________________________________________________________________________________________________________________________________________________________________________________________________________________________________________________________________________________________________________________________________________________________________________

LAUNCH PLAN

  • Set a launch date and time

  • Start with campus calendar

  • Speak to principal

  • Keep in mind work schedules, after school activities, testing dates

  • Schedule speakers




  • Invitations

  • Guest speakers

  • School officials

  • Parents

  • Community leaders

  • Community-based organizations




  • Promotions

Begin promoting as soon as possible: call/e-mail/fax information weeks in advance of the launch.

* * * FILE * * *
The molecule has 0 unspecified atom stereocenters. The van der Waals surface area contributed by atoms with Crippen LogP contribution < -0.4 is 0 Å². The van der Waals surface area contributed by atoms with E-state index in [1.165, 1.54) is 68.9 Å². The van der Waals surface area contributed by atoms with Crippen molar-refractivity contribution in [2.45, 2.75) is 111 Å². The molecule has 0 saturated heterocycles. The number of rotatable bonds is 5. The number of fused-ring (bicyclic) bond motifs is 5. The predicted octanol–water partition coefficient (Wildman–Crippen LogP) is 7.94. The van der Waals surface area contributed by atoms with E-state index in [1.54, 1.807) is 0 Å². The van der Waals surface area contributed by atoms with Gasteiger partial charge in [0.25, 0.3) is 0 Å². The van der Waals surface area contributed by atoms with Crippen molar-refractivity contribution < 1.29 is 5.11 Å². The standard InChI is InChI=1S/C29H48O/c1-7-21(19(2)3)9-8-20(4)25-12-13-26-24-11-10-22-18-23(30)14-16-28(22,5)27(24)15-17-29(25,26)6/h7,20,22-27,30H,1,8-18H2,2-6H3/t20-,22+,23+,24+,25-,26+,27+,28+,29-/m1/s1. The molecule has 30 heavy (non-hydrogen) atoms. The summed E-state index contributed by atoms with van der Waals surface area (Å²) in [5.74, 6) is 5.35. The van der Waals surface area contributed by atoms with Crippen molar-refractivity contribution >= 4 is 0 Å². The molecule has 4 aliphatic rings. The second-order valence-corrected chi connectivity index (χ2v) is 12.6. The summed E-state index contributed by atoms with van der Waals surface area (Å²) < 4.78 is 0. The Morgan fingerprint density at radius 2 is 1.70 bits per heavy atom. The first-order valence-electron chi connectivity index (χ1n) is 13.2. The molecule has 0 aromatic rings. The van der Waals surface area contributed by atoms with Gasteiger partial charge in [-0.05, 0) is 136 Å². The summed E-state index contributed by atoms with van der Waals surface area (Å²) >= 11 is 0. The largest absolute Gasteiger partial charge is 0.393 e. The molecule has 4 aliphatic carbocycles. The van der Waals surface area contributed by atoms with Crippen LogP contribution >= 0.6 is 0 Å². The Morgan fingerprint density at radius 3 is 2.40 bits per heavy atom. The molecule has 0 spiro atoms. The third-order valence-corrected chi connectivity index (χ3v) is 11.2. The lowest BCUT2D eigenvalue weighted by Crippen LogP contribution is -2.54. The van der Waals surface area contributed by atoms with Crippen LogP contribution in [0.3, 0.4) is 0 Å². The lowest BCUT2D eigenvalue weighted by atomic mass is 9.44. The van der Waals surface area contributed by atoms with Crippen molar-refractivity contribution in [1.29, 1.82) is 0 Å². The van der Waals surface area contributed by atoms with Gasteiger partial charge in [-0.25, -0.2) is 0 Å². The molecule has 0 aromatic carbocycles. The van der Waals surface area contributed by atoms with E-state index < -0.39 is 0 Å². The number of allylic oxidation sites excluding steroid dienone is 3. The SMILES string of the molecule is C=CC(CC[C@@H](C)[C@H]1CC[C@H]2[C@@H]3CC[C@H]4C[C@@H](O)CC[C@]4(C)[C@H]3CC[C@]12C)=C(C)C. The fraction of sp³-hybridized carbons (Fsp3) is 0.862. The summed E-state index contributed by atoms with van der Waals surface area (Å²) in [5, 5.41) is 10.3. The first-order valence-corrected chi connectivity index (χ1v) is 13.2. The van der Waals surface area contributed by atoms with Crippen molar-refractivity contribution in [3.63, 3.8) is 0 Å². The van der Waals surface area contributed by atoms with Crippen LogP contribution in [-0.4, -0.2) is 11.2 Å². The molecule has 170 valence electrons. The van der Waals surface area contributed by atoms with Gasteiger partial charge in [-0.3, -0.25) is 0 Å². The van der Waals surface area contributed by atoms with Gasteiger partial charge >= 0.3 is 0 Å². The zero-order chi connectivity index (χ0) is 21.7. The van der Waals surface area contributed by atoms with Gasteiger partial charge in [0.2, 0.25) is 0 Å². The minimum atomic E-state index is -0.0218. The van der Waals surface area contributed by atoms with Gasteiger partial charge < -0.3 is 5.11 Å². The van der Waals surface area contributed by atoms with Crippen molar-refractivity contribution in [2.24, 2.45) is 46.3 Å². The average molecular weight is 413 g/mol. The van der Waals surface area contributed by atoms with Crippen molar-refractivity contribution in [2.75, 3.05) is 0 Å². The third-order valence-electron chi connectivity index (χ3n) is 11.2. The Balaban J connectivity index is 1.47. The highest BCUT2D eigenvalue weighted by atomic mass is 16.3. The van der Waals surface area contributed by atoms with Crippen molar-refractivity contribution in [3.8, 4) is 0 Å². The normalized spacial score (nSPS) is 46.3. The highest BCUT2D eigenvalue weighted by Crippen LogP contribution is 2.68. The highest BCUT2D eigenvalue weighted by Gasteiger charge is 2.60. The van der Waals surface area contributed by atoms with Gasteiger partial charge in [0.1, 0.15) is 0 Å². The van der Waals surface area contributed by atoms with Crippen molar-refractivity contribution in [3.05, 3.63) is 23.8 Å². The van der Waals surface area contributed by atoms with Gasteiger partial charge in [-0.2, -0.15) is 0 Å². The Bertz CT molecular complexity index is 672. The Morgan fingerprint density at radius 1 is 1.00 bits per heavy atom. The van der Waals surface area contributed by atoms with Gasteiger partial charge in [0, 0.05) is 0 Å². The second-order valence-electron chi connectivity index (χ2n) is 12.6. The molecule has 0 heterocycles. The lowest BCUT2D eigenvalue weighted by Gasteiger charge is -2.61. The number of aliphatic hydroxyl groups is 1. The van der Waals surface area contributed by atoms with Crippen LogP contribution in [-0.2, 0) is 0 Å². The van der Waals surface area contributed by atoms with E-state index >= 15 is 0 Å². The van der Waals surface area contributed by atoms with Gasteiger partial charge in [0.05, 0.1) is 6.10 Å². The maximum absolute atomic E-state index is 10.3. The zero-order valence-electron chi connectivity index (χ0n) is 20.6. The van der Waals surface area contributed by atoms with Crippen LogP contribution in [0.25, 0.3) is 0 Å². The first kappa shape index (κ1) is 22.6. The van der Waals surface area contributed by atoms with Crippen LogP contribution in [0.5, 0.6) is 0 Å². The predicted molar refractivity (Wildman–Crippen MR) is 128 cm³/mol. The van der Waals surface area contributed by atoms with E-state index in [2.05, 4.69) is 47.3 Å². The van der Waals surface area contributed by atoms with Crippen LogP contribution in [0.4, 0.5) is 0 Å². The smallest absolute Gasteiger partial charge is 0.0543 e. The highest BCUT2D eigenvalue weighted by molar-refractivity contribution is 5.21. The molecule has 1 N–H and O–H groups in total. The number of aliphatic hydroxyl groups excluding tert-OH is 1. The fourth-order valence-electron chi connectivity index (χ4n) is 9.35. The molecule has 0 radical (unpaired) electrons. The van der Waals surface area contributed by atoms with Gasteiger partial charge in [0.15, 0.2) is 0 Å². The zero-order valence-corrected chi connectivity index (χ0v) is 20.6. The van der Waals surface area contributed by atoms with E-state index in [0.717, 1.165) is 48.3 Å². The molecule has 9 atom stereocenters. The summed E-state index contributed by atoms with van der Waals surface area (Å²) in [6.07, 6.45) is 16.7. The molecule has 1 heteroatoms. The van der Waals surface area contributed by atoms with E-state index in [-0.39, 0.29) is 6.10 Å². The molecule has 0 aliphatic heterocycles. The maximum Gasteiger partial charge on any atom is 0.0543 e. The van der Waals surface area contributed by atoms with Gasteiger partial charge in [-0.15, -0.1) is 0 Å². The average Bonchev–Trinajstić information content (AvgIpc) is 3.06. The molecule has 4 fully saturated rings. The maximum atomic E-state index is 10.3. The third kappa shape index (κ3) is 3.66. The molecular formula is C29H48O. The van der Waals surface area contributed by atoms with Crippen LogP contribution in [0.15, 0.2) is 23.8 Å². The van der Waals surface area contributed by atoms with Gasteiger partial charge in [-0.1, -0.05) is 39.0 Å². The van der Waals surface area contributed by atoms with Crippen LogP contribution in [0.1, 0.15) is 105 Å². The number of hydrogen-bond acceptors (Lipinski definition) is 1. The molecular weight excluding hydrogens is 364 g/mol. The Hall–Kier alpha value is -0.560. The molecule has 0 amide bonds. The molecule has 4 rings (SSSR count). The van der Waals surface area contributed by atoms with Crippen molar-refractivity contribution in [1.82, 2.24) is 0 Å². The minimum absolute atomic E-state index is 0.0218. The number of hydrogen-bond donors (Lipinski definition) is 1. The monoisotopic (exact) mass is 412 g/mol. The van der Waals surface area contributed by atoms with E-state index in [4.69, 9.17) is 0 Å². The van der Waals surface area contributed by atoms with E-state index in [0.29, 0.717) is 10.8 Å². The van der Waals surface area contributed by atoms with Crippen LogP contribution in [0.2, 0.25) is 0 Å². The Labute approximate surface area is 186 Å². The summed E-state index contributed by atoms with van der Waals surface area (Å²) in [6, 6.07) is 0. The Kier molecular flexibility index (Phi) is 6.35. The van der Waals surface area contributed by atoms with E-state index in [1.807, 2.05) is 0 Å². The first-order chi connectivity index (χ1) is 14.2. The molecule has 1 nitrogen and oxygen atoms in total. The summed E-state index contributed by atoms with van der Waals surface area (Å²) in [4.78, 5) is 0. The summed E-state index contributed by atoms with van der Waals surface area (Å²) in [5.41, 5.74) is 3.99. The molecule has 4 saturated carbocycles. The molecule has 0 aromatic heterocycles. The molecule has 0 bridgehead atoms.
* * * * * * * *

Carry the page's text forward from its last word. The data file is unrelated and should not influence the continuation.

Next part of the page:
• Distribute promotional material (fliers, postcards, pamphlets) on campus and in the community

  • Contact the school paper (if applicable)

  • Make an announcement to the entire school

  • Contact local newspapers, T.V., and/or radio stations to cover the launch

  • Work closely with Collegiate G-Force Members and/or local higher education institutions


Note: It is helpful to try to get donations for gifts or gift certificates for door prizes—this attracts more people (parents, students, and others) to attend the launch. Also, try to get donations for refreshments to be served on the day of the launch. Remember it’s your GO CENTER and your LAUNCH!!!

CHAPTER 2

Go Center Sponsor
Definition